Bēhance: Aboriginal Playing Cards by Kerstin Loop

10 Nov

These Aboriginal playing cards (art project) were designed by the Australian artist, Kerstin Loop. They are dedicated to some typical life forms of Australia. Kerstin’s approach to small pips on number cards is really interesting. Different sizes and designs of these pips let achieve additional artistic effect.

© Kerstin Loop 2012

Aboriginal Playing Cards: The Ace of Spades


Cockatoo is depicted on Queens. These are very popular birds in Australia. The 12 of the 21 cockatoo species exist in the wild only in Australia. Cockatoos were among the many Australian plants and animals which featured in decorative motifs in Federation architecture (the architectural style in Australia that was prevalent from around 1890 to 1915) of the early 20th century.

Aboriginal Playing Cards: Queen


Echidna is depicted on Kings. They, sometimes known as spiny anteaters, belong to the family of egg-laying mammals. The echidnas are named after the “Mother of monsters” in Greek mythology, despite not resembling the mythological creature. They are the oldest surviving mammal on the planet today.

Koalas are Jacks of these playing cards. These nice creatures are native to Australia. Koalas were depicted by indigenous Australians in myths and cave art for millennia. The animal was hunted heavily in the early 20th century for its fur. So, Koalas are listed as of Least Concern by the International Union for Conservation of Nature. They are a major draw for Australian zoos and wildlife parks.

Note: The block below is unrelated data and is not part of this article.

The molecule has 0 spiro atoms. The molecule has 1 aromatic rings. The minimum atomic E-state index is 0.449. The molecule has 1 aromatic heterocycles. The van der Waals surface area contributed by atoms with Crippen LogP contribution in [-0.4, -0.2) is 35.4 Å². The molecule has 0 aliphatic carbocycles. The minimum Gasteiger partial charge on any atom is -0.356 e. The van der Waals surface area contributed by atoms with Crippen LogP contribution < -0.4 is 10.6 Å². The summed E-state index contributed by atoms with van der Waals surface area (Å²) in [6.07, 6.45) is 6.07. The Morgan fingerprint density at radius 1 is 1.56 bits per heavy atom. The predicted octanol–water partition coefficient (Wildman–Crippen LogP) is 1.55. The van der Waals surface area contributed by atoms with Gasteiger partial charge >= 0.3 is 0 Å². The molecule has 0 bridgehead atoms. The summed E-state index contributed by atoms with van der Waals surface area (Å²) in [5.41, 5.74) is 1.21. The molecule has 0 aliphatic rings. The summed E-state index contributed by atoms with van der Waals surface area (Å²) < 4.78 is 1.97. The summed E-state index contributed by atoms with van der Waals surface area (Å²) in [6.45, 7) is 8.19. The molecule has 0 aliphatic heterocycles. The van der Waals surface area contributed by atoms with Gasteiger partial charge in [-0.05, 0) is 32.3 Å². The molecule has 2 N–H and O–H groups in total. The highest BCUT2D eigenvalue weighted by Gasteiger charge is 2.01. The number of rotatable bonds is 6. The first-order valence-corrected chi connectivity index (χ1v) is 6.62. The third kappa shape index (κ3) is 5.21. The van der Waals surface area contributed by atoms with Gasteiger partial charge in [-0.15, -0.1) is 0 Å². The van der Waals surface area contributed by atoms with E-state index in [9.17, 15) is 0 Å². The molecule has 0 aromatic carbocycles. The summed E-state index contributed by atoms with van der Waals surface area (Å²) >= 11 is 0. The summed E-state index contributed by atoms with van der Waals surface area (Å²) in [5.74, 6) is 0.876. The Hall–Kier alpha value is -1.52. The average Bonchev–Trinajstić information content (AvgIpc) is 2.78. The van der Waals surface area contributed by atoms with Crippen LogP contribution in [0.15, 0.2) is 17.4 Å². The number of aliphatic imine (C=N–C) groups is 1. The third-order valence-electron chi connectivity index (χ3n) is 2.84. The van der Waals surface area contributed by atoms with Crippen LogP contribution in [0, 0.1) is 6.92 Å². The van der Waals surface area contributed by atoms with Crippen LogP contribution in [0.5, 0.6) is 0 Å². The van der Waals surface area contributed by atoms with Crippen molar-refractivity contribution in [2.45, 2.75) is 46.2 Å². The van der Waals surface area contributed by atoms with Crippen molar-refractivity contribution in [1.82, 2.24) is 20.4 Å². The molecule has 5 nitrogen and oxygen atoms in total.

Aboriginal Playing Cards: King and Jack


Jokers are represented by Platypus and Tasmanian devil. Platypus is an egg-laying mammal endemic to eastern Australia. Indigenous Australians fondly believed the animal was a hybrid of a duck and a water rat. Now it is a recognizable and iconic symbol of Australia and the animal emblem of its state, New South Wales. Tasmanian devil is also an interesting specimen. Now it is found in the wild only on the Australian island state of Tasmania. Tasmanian devils became officially protected in 1941. The devil is an iconic symbol of Tasmania and many organizations, groups and products associated with the state.

Aboriginal Playing Cards: Jokers

Aboriginal-Playing-Cards-by-Kerstin-Loop-Joker-2 Aboriginal-Playing-Cards-by-Kerstin-Loop-Joker

Aboriginal Playing Cards: Number cards

Aboriginal-Playing-Cards-by-Kerstin-Loop-Number-Cards-2 Aboriginal-Playing-Cards-by-Kerstin-Loop-Number-Cards





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Posted by on 10.11.2014 in Behance, Playing Card Art


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